We have now conducted a set of high resolution post mortem scans on the intact brain situated in the skull at 7T. It is unclear at this stage how useful the histology would be, as the remaining tissue at the occipital pole is very thin and fragile – therefore we focussed on the post mortem high resolution (0.27x0.27x0.27mm3) scans at 7T. Evidence of the fragility is the partial collapse of the cortical ribbon shown in the post mortem image. In the paper, we now include additional results and further images of V1 at high resolution, a more detailed description of the extent of lesion, measurements of cortical thickness and the visibility of the stria of gennari in the putative remains of V1 shown as new Figure 2 (and see Legend and Results subsection “Cortical structure: V1 appears much thinner in monkey S but area V5/MT shows similar pattern

of dense myelination to control monkeys”). We also added a control hemisphere scanned with the same protocol for comparison.

We also make the anatomical MRI source data available through the Oxford Wellcome Imaging Centre (WIN) GitHub https://git.fmrib.ox.ac.uk/hb/BrainWithoutV1, so that readers can form their own views and critically check our data directly.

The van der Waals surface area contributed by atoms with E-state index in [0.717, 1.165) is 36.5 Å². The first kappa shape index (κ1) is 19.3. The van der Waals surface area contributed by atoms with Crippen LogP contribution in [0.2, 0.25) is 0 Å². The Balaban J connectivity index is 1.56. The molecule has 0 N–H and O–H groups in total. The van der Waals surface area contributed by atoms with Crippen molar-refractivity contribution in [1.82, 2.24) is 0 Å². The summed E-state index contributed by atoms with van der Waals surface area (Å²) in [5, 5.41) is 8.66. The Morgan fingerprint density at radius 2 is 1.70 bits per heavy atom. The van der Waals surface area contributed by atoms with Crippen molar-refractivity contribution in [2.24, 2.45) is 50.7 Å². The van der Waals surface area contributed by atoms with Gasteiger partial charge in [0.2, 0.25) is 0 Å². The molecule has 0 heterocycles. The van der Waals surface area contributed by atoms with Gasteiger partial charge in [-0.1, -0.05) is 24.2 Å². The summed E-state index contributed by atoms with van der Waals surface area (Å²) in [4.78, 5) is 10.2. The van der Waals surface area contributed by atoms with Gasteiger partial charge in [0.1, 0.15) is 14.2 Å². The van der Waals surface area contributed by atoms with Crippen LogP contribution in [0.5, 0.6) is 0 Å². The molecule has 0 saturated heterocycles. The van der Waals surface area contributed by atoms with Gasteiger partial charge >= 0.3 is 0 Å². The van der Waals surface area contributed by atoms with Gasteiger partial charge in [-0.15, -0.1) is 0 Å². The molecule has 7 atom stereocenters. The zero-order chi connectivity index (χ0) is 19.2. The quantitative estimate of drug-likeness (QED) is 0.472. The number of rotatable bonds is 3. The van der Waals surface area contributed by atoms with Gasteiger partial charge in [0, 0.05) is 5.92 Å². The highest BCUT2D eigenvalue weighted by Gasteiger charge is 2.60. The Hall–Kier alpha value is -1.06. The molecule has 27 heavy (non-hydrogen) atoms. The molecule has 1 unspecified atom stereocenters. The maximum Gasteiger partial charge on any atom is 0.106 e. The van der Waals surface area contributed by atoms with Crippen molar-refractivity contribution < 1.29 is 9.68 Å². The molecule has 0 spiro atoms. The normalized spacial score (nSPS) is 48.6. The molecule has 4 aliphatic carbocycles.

2) The authors need to clearly demonstrate that there is no or only very spatially confined BOLD activation in V1. It seems that the current protocol is insensitive to reveal reliable V1 BOLD activation even in normal animals. The variability in activation across the controls and the many areas of puzzling activation in some of them detract from the believability of small areas of activation in Monkey S (or any of the monkeys) as being something meaningful and specific. For example, cortical activation illustrated for the flickering checkerboard (Figure 3) is not only (maybe) "less consistent" across the controls than activation in LGN, it seems to encompass numerous nonvisual areas in Monkey M902. Face stimuli (Figure 10) seem to activate a wide swath of nonvisual cortex laterally in the same monkey, and parts of the caudate, insula, etc., in M901. It would be good to know a bit more about why there seem to be these spurious (?) activations so that we can better trust that the activations identified as specific face patches or portions of MT are indeed "signal". In addition, I infer from the "Visual Stimuli" section that only some of the controls showed visual responses in the LGN at all to the flickering checkerboard. In general, the paper would benefit from a section in the Discussion explicitly devoted to limitations on interpretation given variability among the controls and discussing possible artifacts or other sources of activations that may not be meaningful. The authors might provide a more substantial series of sections (ideally in all three planes) illustrating the lack of BOLD activation in these potential spared portions of V1.